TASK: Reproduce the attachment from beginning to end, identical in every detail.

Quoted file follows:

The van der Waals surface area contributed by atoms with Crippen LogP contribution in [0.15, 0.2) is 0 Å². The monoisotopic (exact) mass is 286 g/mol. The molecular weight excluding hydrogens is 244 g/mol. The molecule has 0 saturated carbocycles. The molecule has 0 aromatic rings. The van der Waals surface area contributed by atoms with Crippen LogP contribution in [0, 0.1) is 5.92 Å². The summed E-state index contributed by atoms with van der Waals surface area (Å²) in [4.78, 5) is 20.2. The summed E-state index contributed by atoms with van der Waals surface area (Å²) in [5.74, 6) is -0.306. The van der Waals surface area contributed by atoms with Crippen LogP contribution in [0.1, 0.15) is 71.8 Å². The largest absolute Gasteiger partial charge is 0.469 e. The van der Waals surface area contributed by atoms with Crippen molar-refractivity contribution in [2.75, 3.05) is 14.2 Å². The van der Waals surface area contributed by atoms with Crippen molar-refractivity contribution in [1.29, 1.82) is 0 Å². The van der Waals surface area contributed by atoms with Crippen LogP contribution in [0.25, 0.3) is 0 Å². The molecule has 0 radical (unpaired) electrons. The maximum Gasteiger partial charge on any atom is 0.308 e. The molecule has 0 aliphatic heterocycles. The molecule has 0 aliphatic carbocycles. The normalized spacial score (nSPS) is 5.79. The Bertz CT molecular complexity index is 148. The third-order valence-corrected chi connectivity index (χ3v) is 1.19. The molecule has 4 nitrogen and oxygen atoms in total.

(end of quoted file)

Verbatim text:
The van der Waals surface area contributed by atoms with Crippen LogP contribution in [0.15, 0.2) is 0 Å². The monoisotopic (exact) mass is 286 g/mol. The molecular weight excluding hydrogens is 244 g/mol. The molecule has 0 saturated carbocycles. The molecule has 0 aromatic rings. The van der Waals surface area contributed by atoms with Crippen LogP contribution in [0, 0.1) is 5.92 Å². The summed E-state index contributed by atoms with van der Waals surface area (Å²) in [4.78, 5) is 20.2. The summed E-state index contributed by atoms with van der Waals surface area (Å²) in [5.74, 6) is -0.306. The van der Waals surface area contributed by atoms with Crippen LogP contribution in [0.1, 0.15) is 71.8 Å². The largest absolute Gasteiger partial charge is 0.469 e. The van der Waals surface area contributed by atoms with Crippen molar-refractivity contribution in [2.75, 3.05) is 14.2 Å². The van der Waals surface area contributed by atoms with Crippen molar-refractivity contribution in [1.29, 1.82) is 0 Å². The van der Waals surface area contributed by atoms with Crippen LogP contribution in [0.25, 0.3) is 0 Å². The molecule has 0 radical (unpaired) electrons. The maximum Gasteiger partial charge on any atom is 0.308 e. The molecule has 0 aliphatic heterocycles. The molecule has 0 aliphatic carbocycles. The normalized spacial score (nSPS) is 5.79. The Bertz CT molecular complexity index is 148. The third-order valence-corrected chi connectivity index (χ3v) is 1.19. The molecule has 4 nitrogen and oxygen atoms in total.